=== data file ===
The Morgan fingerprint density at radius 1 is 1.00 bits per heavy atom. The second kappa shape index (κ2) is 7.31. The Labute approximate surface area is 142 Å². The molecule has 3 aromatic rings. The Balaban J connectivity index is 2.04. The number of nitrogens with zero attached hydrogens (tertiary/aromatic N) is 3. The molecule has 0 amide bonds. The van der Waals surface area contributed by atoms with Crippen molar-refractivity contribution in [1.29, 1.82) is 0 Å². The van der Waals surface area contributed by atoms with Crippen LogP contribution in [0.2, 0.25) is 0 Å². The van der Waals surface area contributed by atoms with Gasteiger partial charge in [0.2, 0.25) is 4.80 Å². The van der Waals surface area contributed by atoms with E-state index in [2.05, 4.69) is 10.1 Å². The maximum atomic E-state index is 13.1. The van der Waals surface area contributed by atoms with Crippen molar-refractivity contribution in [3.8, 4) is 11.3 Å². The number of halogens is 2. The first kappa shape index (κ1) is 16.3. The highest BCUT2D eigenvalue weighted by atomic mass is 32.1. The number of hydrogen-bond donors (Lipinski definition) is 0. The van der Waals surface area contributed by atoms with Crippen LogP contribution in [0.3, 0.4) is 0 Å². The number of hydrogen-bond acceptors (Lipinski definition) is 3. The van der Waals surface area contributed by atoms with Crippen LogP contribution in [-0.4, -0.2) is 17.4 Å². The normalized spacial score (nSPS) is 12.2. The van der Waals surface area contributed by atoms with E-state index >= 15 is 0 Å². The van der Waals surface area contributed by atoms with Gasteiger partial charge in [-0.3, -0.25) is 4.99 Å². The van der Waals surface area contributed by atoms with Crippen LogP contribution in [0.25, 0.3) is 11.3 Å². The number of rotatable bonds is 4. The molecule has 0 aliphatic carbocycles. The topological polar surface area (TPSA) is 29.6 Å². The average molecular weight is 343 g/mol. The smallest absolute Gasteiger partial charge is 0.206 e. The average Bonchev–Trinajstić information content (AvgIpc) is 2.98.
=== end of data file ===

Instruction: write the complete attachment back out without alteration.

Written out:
The Morgan fingerprint density at radius 1 is 1.00 bits per heavy atom. The second kappa shape index (κ2) is 7.31. The Labute approximate surface area is 142 Å². The molecule has 3 aromatic rings. The Balaban J connectivity index is 2.04. The number of nitrogens with zero attached hydrogens (tertiary/aromatic N) is 3. The molecule has 0 amide bonds. The van der Waals surface area contributed by atoms with Crippen molar-refractivity contribution in [1.29, 1.82) is 0 Å². The van der Waals surface area contributed by atoms with Crippen LogP contribution in [0.2, 0.25) is 0 Å². The van der Waals surface area contributed by atoms with Gasteiger partial charge in [0.2, 0.25) is 4.80 Å². The van der Waals surface area contributed by atoms with E-state index in [2.05, 4.69) is 10.1 Å². The maximum atomic E-state index is 13.1. The van der Waals surface area contributed by atoms with Crippen molar-refractivity contribution in [3.8, 4) is 11.3 Å². The number of halogens is 2. The first kappa shape index (κ1) is 16.3. The highest BCUT2D eigenvalue weighted by atomic mass is 32.1. The number of hydrogen-bond donors (Lipinski definition) is 0. The van der Waals surface area contributed by atoms with Crippen LogP contribution in [0.3, 0.4) is 0 Å². The number of hydrogen-bond acceptors (Lipinski definition) is 3. The van der Waals surface area contributed by atoms with Crippen LogP contribution in [-0.4, -0.2) is 17.4 Å². The normalized spacial score (nSPS) is 12.2. The van der Waals surface area contributed by atoms with E-state index >= 15 is 0 Å². The van der Waals surface area contributed by atoms with Gasteiger partial charge in [-0.3, -0.25) is 4.99 Å². The van der Waals surface area contributed by atoms with Crippen LogP contribution in [0.25, 0.3) is 11.3 Å². The number of rotatable bonds is 4. The molecule has 0 aliphatic carbocycles. The topological polar surface area (TPSA) is 29.6 Å². The average molecular weight is 343 g/mol. The smallest absolute Gasteiger partial charge is 0.206 e. The average Bonchev–Trinajstić information content (AvgIpc) is 2.98.